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29
May

“You’ve got to be thinking about systems”


Simon Corben, Director and Head of Profession for NHS Estates and Facilities within NHS England and NHS Improvement, emphasised the importance of systems for the future of the NHS and healthcare in England at the HEFMA National Forum recently. 

 

During the keynote address, as part of a dedicated session from NHS England and NHS Improvement, Simon stated his belief that there is now a growing recognition of the importance of the services provided by estates and facilities (E&F). He also said that E&F continues to lead the way on operational productivity, although there is still work to be done. E&F has already achieved 55% of the £1.27bn efficiency target and has almost reached the targets for reducing of empty/unused space and non-clinical space, although more could be done on non-clinical space to move from the existing 35% target to 30%. 

 

Other positives include the success of the Collaboration Hub, which is now a powerful tool hosting multiple conversations. 

 

Work to be done

The long-awaited backlog maintenance report will be published soon with 10 recommendations, including around governance and approaches to managing backlog. Backlog maintenance has now reached £6bn, of which £3bn is critical (CIR).

 

Simon posed the question: ‘how do we make the case for more capital?’ He urged all Trusts to share any of their own experiences around the impact of an estates failure due to lack of maintenance on patient safety and services and the ultimate financial cost to the Trust of that failure. Sharing this information with Simon’s team will enable them to strengthen the case for more capital, by demonstrating the negative impact of existing capital to revenue practices and inability to address backlog maintenance.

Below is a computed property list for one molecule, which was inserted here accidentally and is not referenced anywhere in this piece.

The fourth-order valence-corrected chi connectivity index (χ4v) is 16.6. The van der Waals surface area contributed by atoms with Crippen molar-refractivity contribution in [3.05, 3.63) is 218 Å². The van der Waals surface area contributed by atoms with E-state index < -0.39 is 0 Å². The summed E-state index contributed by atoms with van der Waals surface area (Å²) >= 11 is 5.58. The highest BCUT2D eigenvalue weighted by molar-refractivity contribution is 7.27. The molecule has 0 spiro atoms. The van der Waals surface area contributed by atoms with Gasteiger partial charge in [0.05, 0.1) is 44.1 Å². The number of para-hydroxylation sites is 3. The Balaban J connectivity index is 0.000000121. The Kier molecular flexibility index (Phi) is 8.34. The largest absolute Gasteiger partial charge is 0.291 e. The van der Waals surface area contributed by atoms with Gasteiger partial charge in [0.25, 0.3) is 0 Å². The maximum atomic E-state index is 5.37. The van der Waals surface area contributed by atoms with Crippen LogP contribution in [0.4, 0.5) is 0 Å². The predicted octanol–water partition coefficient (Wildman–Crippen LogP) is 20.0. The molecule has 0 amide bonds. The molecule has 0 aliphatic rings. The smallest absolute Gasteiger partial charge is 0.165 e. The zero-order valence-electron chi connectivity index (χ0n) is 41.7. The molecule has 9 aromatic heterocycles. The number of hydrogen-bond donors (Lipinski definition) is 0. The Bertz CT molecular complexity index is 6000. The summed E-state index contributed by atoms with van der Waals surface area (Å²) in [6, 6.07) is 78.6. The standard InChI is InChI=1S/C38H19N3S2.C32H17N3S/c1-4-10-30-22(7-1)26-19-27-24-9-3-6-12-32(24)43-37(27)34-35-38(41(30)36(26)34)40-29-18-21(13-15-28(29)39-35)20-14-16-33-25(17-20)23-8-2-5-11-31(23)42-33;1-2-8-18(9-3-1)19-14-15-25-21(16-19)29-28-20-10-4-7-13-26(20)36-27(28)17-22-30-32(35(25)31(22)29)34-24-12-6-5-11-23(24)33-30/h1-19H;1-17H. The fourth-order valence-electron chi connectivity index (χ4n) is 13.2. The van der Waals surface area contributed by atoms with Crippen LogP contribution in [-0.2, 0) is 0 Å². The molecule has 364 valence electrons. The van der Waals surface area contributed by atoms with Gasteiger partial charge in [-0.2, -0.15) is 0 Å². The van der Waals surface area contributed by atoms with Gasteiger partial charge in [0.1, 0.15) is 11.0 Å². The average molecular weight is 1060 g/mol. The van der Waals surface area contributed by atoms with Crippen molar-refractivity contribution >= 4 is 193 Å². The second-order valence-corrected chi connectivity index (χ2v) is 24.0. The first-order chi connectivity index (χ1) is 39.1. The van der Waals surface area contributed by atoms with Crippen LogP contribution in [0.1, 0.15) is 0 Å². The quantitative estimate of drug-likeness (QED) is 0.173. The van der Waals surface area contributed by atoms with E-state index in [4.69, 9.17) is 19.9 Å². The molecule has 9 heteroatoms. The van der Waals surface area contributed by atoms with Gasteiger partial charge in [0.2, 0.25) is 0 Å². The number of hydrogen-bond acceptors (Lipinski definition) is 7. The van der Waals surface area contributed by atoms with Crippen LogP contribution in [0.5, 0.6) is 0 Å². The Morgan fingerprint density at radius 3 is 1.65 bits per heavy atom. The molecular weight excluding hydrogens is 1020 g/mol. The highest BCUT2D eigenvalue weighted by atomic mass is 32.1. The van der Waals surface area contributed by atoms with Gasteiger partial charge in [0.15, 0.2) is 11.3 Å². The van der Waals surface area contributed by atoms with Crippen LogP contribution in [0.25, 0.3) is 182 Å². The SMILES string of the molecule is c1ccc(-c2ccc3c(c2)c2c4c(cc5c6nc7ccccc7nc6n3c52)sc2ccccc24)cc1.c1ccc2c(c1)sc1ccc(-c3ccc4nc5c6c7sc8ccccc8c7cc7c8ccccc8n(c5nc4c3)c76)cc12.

The new for old programme needs to move on at pace. Adopting standardised facilities – predominantly in primary and community care – will improve the pace around business case approval.

 

Improvement to technology needs to focus on linking systems together, so that good can get even better. “We must think across the system,” Simon reiterated.

 

On the Long Term Plan

The Long Term Plan has been criticised by many – including HEFMA, for the lack of recognition of the E&F workforce and its vague estates plans. Simon outlined six core themes from the Plan and said there are over 30 areas where the input of E&F is necessary to help adapt and shape.

 

The six core themes are:

* Getting the most from tax payers money

* Action on prevention and health inequalities

* Backing our workforce

* Better use of data and digital technology

* Improved capital and strategic planning

* New NHS service model.

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